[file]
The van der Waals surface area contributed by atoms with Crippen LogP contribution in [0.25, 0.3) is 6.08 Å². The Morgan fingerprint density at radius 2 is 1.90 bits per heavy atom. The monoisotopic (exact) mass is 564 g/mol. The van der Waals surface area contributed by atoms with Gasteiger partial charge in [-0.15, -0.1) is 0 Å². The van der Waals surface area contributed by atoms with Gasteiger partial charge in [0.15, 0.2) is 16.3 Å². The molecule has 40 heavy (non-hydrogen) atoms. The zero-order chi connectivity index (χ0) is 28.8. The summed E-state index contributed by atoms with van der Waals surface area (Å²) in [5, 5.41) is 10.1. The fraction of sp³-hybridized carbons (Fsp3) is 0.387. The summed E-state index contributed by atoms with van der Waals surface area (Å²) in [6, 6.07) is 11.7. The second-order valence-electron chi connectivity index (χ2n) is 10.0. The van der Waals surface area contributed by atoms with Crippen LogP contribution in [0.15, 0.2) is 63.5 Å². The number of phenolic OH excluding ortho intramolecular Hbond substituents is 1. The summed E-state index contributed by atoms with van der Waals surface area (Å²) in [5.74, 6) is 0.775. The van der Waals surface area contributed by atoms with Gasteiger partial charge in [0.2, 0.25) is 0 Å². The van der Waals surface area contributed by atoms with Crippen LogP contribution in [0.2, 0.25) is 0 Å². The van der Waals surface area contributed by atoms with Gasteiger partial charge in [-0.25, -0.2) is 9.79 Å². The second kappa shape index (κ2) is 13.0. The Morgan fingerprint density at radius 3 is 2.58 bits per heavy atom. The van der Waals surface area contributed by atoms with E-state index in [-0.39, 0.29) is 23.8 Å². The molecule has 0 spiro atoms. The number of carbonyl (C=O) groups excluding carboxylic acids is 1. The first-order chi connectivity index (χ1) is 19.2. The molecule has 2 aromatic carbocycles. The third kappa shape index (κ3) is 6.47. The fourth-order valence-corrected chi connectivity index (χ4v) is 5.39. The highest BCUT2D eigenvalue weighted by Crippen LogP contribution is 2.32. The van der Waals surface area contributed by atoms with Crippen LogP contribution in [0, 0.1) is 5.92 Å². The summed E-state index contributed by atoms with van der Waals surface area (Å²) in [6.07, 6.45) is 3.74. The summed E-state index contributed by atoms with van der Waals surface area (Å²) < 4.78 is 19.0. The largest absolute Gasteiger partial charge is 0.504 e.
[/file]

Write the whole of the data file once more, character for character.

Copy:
The van der Waals surface area contributed by atoms with Crippen LogP contribution in [0.25, 0.3) is 6.08 Å². The Morgan fingerprint density at radius 2 is 1.90 bits per heavy atom. The monoisotopic (exact) mass is 564 g/mol. The van der Waals surface area contributed by atoms with Gasteiger partial charge in [-0.15, -0.1) is 0 Å². The van der Waals surface area contributed by atoms with Gasteiger partial charge in [0.15, 0.2) is 16.3 Å². The molecule has 40 heavy (non-hydrogen) atoms. The zero-order chi connectivity index (χ0) is 28.8. The summed E-state index contributed by atoms with van der Waals surface area (Å²) in [5, 5.41) is 10.1. The fraction of sp³-hybridized carbons (Fsp3) is 0.387. The summed E-state index contributed by atoms with van der Waals surface area (Å²) in [6, 6.07) is 11.7. The second-order valence-electron chi connectivity index (χ2n) is 10.0. The van der Waals surface area contributed by atoms with Crippen LogP contribution in [0.15, 0.2) is 63.5 Å². The number of phenolic OH excluding ortho intramolecular Hbond substituents is 1. The summed E-state index contributed by atoms with van der Waals surface area (Å²) in [5.74, 6) is 0.775. The van der Waals surface area contributed by atoms with Gasteiger partial charge in [0.2, 0.25) is 0 Å². The van der Waals surface area contributed by atoms with Crippen LogP contribution in [0.2, 0.25) is 0 Å². The van der Waals surface area contributed by atoms with Gasteiger partial charge in [-0.25, -0.2) is 9.79 Å². The second kappa shape index (κ2) is 13.0. The Morgan fingerprint density at radius 3 is 2.58 bits per heavy atom. The van der Waals surface area contributed by atoms with E-state index in [-0.39, 0.29) is 23.8 Å². The molecule has 0 spiro atoms. The number of carbonyl (C=O) groups excluding carboxylic acids is 1. The first-order chi connectivity index (χ1) is 19.2. The molecule has 2 aromatic carbocycles. The third kappa shape index (κ3) is 6.47. The fourth-order valence-corrected chi connectivity index (χ4v) is 5.39. The highest BCUT2D eigenvalue weighted by Crippen LogP contribution is 2.32. The van der Waals surface area contributed by atoms with Crippen LogP contribution in [0, 0.1) is 5.92 Å². The summed E-state index contributed by atoms with van der Waals surface area (Å²) in [6.07, 6.45) is 3.74. The summed E-state index contributed by atoms with van der Waals surface area (Å²) < 4.78 is 19.0. The largest absolute Gasteiger partial charge is 0.504 e.